Simple Yet Effective Page Caching with MySQL in WordPress

When dealing with high-traffic WordPress sites, caching is king, we all know that, and the most effective type is full page caching. There are so many different plugins, tools and utilities available for page caching in WordPress, it’s already hard to pick one, so to make it even harder, today we’re introducing Pressjitsu Page Cache.

Pressjitsu Page Cache (we have yet to come up with a more clever name) is a simple full-page caching plugin for WordPress. We developed it specifically for our hosting platform, but it works fairly well in other environments too.

Key Principles

Before jumping into writing code, we created a list of principles we wanted to follow with our new plugin. We didn’t want it to be the “yet another” type plugin, but we also didn’t want to follow the “omg this plugin has a billion features!” model, so here’s what we came up with.

  • Very fast and lightweight
  • MySQL for storage
  • Maximum compatibility
  • No configuration UIs
  • Fool-proof

We loved and used Automattic’s Batcache for many years. Our new plugin was inspired by Batcache, we even wanted to call it “Robin Cache” at some point. But Batcache has one major drawback — a dependancy on Memcached (or another persistent object store).

Persistent object caching is great and everything, but it’s only great in certain environments under certain conditions, where MySQL servers would quickly become a bottleneck. But until those conditions are met, Memcached is actually a bit slower, mainly because of all the extra round-trips a PHP process has to make to a Memcached server to retrieve the same data it could retrieve from MySQL with a single round-trip.

So the first version of our caching plugin was a Batcache fork minus all the object caching stuff, plus all the MySQL stuff.

Performance

A cached view with Pressjitsu Page Cache is served in 2-5 milliseconds on average.

Given that there’s a limited amount of data an InnoDB buffer pool can store in memory, MySQL will sometimes read from disk when accessing pages that haven’t been viewed recently, which is still very very fast, but not in the 2-5 ms range.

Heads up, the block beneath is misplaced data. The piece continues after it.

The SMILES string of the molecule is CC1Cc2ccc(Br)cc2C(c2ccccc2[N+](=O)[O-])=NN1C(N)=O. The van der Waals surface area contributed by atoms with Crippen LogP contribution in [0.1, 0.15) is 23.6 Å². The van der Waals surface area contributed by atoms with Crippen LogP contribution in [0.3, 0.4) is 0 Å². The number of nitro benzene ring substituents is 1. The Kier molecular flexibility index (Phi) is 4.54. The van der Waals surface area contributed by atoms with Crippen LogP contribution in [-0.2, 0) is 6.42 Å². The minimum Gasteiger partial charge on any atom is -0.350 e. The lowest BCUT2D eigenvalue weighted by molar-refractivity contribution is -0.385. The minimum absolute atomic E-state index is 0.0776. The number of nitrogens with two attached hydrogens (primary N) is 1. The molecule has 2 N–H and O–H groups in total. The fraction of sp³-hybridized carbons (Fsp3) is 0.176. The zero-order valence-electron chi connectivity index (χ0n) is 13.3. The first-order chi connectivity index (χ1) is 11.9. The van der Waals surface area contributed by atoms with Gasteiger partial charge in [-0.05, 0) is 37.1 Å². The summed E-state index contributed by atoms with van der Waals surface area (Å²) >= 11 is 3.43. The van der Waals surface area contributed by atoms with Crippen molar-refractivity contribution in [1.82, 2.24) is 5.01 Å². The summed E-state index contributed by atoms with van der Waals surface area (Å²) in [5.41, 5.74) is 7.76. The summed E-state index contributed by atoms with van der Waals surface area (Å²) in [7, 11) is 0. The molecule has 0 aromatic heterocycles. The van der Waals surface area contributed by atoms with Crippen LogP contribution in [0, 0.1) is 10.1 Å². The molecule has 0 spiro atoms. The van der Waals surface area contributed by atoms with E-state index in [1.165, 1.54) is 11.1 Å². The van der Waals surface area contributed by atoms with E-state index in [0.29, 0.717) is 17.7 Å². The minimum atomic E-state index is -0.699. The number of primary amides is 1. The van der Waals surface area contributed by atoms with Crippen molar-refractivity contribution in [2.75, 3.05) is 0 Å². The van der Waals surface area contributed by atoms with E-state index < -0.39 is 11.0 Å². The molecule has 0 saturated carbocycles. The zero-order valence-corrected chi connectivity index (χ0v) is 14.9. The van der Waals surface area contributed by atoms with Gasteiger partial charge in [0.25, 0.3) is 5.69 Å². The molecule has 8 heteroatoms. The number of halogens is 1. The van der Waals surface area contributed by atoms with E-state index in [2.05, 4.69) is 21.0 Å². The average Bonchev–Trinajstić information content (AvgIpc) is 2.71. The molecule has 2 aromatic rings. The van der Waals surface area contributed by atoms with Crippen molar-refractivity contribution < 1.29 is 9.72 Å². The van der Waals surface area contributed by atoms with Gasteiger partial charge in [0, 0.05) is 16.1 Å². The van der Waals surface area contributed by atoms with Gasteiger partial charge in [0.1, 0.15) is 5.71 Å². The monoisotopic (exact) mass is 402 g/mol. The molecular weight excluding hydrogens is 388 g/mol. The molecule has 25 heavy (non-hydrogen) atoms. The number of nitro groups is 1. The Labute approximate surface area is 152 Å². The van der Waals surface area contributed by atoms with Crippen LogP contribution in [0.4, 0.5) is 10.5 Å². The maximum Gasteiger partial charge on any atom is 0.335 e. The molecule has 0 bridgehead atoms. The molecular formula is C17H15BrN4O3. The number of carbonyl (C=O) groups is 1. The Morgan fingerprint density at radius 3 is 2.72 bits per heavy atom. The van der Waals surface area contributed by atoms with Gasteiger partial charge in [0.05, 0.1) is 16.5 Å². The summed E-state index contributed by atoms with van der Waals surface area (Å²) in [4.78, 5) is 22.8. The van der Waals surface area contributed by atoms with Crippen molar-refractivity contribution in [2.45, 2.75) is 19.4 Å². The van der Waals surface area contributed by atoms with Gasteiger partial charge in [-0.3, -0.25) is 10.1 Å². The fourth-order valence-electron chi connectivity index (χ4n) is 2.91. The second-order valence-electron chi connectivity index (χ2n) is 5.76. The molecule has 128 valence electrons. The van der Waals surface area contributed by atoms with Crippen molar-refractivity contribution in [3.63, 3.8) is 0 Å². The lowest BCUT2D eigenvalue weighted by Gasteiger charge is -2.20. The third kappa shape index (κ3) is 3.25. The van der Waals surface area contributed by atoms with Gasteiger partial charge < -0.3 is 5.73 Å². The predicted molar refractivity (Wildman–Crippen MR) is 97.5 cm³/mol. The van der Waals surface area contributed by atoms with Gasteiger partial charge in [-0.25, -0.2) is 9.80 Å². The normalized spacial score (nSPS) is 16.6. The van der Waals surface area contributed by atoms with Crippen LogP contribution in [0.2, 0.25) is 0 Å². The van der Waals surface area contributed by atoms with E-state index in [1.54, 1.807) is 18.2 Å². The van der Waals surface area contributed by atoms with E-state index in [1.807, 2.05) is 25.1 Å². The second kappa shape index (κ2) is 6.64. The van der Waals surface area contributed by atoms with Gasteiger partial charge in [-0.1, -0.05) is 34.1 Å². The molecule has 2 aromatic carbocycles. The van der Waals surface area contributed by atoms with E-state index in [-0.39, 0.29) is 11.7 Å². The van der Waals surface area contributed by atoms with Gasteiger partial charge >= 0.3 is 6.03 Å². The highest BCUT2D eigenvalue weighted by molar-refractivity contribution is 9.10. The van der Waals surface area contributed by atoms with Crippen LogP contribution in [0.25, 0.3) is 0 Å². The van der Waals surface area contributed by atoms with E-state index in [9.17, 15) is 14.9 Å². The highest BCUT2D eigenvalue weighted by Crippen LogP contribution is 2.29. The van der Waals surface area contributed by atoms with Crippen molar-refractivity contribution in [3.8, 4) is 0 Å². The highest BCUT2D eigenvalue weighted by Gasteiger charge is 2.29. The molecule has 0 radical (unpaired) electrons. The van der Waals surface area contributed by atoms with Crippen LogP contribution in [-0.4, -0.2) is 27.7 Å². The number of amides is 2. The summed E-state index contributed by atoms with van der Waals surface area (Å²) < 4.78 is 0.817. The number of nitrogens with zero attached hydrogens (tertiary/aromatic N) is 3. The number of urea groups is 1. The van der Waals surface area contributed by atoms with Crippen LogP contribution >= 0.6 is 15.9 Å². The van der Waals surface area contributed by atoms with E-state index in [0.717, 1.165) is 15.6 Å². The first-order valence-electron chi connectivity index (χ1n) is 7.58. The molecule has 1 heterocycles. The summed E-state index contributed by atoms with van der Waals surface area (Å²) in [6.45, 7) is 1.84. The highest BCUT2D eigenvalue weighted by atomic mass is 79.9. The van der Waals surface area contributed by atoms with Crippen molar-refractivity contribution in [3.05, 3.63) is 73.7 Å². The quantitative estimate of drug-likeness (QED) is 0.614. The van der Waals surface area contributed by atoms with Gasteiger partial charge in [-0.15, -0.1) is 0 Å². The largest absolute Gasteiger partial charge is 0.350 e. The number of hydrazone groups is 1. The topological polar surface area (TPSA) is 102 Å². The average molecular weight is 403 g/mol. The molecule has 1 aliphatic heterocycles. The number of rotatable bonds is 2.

Under load, Pj Page Cache can degrade pretty significantly, depending on the server resources and configuration limits available to MySQL. For example, given an InnoDB buffer pool of 128M, and 150 maximum MySQL threads on a single-core server, we were able to handle over 7000 requests in one minute:

Loader.io Test Results
Loader.io Test Results

That’s with a steady increase from 0 to 100 requests per second. As you can see the average response time is about 400 milliseconds. This includes the time required to serve the data from cache, plus the HTTPS handshake, plus the time required to actually transfer 25kb of data.

During this test CPU usage peaked at 60% from an average of about 20%. We think that’s pretty amazing.

Installing

Installing and updating Pj Page Cache is a bit trickier than other WordPress plugins, but we’re pretty sure you can handle it:

  1. Extract the plugin into into wp-content/mu-plugins/pj-page-cache
  2. Copy the plugin’s advanced-cache.php file to your wp-content directory
  3. Place define( 'WP_CACHE', true ); in your wp-config.php file
  4. Visit your site’s Dashboard (main site’s Dashboard in a Multisite install)

As we mentioned, there’s no configuration UI. No checkboxes, dropdown selects, textareas, and especially no “Flush Cache” button! You’ll know when it’s working because the site will be blazing fast, or you can look at HTTP headers.

Some options, however, can be adjusted with a pj-cache-config.php file. We use this mainly to avoid cache killers, such as session cookies, ad-specific cookies, analytics data (utm_ variables), and others.

InnoDB vs MyISAM

Honestly we haven’t even tried running this with MyISAM, and we urge you not to. The reason is that high-frequency and concurrent updates with table-level locking in MyISAM are going to be a performance killer if not a deadlock.

Use InnoDB. And give the buffer pool some room to breathe.

Also make sure that the WordPress cron is running. Pj Page Cache will do its garbage collection every hour where it deletes cache entries that expired more than 24 hours ago. It’s important to remove these, otherwise you may end up filling your InnoDB tablespace, which is not easy to shrink back once it has grown.

Contributing

Pressjitsu Page Cache is available on GitHub under the GNU GPL. Feel free to report issues or open pull requests, or e-mail support@pressjitsu.com if you need any assistance.